Smart thermostats are changing how homeowners manage their energy consumption and other smart features of their home. The Nest thermostat is a popular smart thermostat that works with over 115 other smart devices, such as garage door openers, lights, media centers, alarms, Alexa and Google Assistant. The Nest also supports Bluetooth and has geofencing technology, which uses your smart phone to track your proximity to your house so it can adjust the temperature accordingly and getting it to your desired setting by the time you arrive home.
Some smart thermostats, such as the Ecobee4, use remote sensors to measure the temperature in multiple rooms, thereby saving energy costs by not heating or cooling a room that doesn’t need it. The Ecobee4 also uses occupancy detectors to determine if a room is occupied resulting in extra energy savings from not needlessly heating or cooling a room that’s empty. With a built-in Alexa voice command system, the Ecobee4 can also give you the latest headlines, play music, and perform all the same functions as the Amazon Echo, without needing to buy one.
With costs ranging from $200 to $300, smart thermostats are definitely costlier than basic and programmable thermostats, but the energy savings, convenience, and numerous features they offer make them a very appealing choice. Plus, an upside is that based on multiple studies, people liked the ability to change the temperature of their home remotely so much that they did it a great deal more than if they had to adjust their thermostat manually, resulting in more than half the participants in the study using less energy. Another study reported that smart thermostat users saved on average 10-12% on heating and 15% on cooling costs, which equaled nearly $130 in annual savings.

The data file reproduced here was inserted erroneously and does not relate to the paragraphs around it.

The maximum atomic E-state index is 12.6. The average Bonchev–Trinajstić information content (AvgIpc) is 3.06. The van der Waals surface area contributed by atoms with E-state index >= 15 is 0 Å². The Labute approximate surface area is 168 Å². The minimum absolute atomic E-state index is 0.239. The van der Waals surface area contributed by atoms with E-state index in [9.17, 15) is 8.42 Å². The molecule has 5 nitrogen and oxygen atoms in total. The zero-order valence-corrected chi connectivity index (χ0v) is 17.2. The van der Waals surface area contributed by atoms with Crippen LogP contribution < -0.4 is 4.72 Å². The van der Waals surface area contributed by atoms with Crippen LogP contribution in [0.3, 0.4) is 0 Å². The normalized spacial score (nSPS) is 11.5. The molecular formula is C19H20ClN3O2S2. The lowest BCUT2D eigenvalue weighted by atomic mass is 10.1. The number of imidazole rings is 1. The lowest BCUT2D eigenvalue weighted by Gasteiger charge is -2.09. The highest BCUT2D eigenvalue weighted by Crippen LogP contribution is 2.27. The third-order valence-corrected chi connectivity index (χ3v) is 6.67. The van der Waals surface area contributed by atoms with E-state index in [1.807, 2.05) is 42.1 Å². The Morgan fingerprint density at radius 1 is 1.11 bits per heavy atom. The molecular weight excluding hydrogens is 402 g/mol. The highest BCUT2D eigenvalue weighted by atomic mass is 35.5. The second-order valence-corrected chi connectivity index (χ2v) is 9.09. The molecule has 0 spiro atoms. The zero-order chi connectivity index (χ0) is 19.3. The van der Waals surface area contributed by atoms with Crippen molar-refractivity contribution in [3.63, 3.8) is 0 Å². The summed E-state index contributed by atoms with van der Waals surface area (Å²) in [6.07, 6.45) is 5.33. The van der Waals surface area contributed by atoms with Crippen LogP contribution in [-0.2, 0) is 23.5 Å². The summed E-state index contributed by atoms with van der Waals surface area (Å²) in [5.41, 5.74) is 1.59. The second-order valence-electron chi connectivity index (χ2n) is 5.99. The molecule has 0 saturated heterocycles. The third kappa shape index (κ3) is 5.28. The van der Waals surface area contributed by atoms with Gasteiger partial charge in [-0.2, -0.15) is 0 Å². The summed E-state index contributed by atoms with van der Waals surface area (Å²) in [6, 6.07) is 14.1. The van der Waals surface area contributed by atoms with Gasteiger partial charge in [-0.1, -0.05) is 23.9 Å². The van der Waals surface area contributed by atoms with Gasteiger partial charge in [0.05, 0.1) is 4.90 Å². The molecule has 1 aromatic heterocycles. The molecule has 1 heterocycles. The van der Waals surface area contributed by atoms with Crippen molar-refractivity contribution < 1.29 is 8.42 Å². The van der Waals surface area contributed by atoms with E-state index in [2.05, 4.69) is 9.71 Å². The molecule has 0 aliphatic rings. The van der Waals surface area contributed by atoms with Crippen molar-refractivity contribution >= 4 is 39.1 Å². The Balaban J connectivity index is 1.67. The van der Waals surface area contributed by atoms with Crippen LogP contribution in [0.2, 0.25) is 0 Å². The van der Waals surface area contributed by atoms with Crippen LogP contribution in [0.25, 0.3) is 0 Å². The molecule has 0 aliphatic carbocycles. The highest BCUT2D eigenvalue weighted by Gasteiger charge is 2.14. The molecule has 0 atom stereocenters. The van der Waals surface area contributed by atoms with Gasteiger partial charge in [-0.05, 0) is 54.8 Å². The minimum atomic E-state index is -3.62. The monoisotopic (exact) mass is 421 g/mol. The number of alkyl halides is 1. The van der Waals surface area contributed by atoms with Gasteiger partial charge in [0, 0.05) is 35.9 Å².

Basic thermostats and programmable thermostats can also provide energy savings, if they are programmed properly and you are diligent about keeping to a set schedule and you remember to adjust it every time you leave the house or go to bed. It’s hard to maintain but is doable. Smart thermostats, however, make is so easy to change the temperature for energy efficient savings, that you hardly even have to think about it.
What should I set my thermostat to?
After reading about how setting your thermostat to lower or higher temperatures can save you a lot of money each year, you may be wondering, “Well, what temperature should I set my thermostat to?” A lot of professional HVAC contractors will recommend a default setting of 78 degrees Fahrenheit for the air conditioner during the summer months. This may be a little warm for some people as the ideal daytime temperature for most Americans is between 70 and 75 degrees. Setting your thermostat as close to 75 degrees as possible, or even higher, is key to cutting energy costs and saving money. At night, the recommended temperature range for ideal sleep is 60 – 67 degrees. If you can still get a good night’s sleep with the temperature set closer to 72, then you’ll save even more money. During the cooler months, a setting of 60 – 68 degrees is recommended. If you can set it as low as possible and just throw on a sweater, or two, then you’ll really be saving on energy costs. In fact, if you can set your thermostat to as low as 50-55 degrees while you’re sleeping, you can save as much as 15% on your energy consumption!
Regardless of your temperature preferences, it’s important to be aware of how much energy your HVAC system is consuming. Taking up as much as 40% of your entire home’s energy consumption, consciously regulating the temperature of your home’s heating and cooling is not only good for the environment, but also good for your wallet. The Department of Energy also has recommendations for your thermostat settings which you can view here.